Origins of the Name


The surname appears to have arisen independently in different parts of Great Britain. Goacher families in Australia, New Zealand and parts of the USA and Canada can trace their ancestors back to Britain.  But there is also evidence that some American and Canadian Goacher families may be directly descended from emigrants from mainland Europe, for example France, Belgium and Germany.

The Goacher name has long established roots in the Sussex area of England.  The earliest reference found in Sussex is to a Radulfus Gochier in a 1485 Will.

In the English Midlands there are early Goacher families in the adjacent counties of Nottinghamshire, Derbyshire and Leicestershire.  For example, in Nottinghamshire Goacher families occur in Parish records in the mid-1600s.

There are a number of different theories as to the origin of the name:
  • It was brought to Britain by French immigrants
  • It is a corruption of ‘good cheer’
  • It is derived from the occupation ‘goat herder’

Hugenots

British researchers believe that the Goachers were part of the Hugenot emigration from France to Britain at the end of the 13th and beginning of the 14th Century. It is believed that they came as ironworkers. Iron was extensively worked in many areas of Sussex and the Midlands in the middle ages.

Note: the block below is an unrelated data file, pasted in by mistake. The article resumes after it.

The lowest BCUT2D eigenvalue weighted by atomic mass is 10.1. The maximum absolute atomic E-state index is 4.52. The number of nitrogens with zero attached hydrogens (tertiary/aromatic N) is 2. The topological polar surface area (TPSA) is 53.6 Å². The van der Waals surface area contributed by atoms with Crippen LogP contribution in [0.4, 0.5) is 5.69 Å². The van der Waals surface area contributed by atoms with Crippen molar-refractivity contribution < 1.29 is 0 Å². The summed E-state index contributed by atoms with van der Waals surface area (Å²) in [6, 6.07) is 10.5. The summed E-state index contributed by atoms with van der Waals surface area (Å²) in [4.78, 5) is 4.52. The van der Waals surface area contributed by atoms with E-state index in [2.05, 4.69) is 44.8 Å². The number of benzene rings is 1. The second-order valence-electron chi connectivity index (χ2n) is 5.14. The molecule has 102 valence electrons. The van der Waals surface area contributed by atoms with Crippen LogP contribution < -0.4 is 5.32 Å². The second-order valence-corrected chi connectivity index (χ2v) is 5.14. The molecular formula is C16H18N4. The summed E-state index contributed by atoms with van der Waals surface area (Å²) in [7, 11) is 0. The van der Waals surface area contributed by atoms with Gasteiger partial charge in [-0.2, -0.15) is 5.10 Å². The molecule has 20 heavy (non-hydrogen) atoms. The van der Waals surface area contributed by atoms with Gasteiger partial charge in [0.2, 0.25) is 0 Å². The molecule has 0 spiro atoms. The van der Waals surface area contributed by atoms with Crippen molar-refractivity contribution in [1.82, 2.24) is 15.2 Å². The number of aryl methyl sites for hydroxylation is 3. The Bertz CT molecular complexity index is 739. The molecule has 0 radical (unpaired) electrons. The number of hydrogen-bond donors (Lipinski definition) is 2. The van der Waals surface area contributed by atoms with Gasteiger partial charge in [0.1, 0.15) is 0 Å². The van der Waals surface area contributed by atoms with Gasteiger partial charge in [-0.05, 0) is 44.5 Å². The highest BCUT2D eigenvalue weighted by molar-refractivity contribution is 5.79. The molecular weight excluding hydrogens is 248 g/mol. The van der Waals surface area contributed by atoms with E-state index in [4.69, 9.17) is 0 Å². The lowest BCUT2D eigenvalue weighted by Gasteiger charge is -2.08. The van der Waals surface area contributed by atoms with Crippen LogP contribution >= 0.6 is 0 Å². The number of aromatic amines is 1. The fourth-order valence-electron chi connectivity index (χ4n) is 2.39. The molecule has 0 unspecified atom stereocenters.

Early references in Sussex records include the spellings Gowghtier, Goltere, Gotier and Goachier, as well as Goacher, Gocher and Gotcher

The name Gautier is a still a common name in the St.Malo area of northern France. 

Cheerful Charlie

Reaney and Wilson in their book A Dictionary of British Surnames suggest that the origin of the name Goacher is from the Middle English “chere” and Old Fench “chier”. The phrase "gode chier" means "one of good aspect, cheerful appearance." Variations on the spelling are said to be goacher, goatcher, gochar, gocher, and goucher. The author (Reaney) calls this a nickname from physical characteristics.

Goat herder

R A McKinley, in his book "Surnames of Sussex" (1988) suggests a variety of alternative derivations: "There are references to goats being kept during the 13th Century, sometimes in considerable numbers, at Slindon and Aldingbourne, both of which are near Bury. Again, it seems possible that the surname GOATER or GOATCHER, which was present in the same part of Sussex during the 17th Century and later has evolved from GOTHERDE, but some of the forms in which GOATER appears in the 17th Century, such as GAUDER or GOTIER, suggest other origins."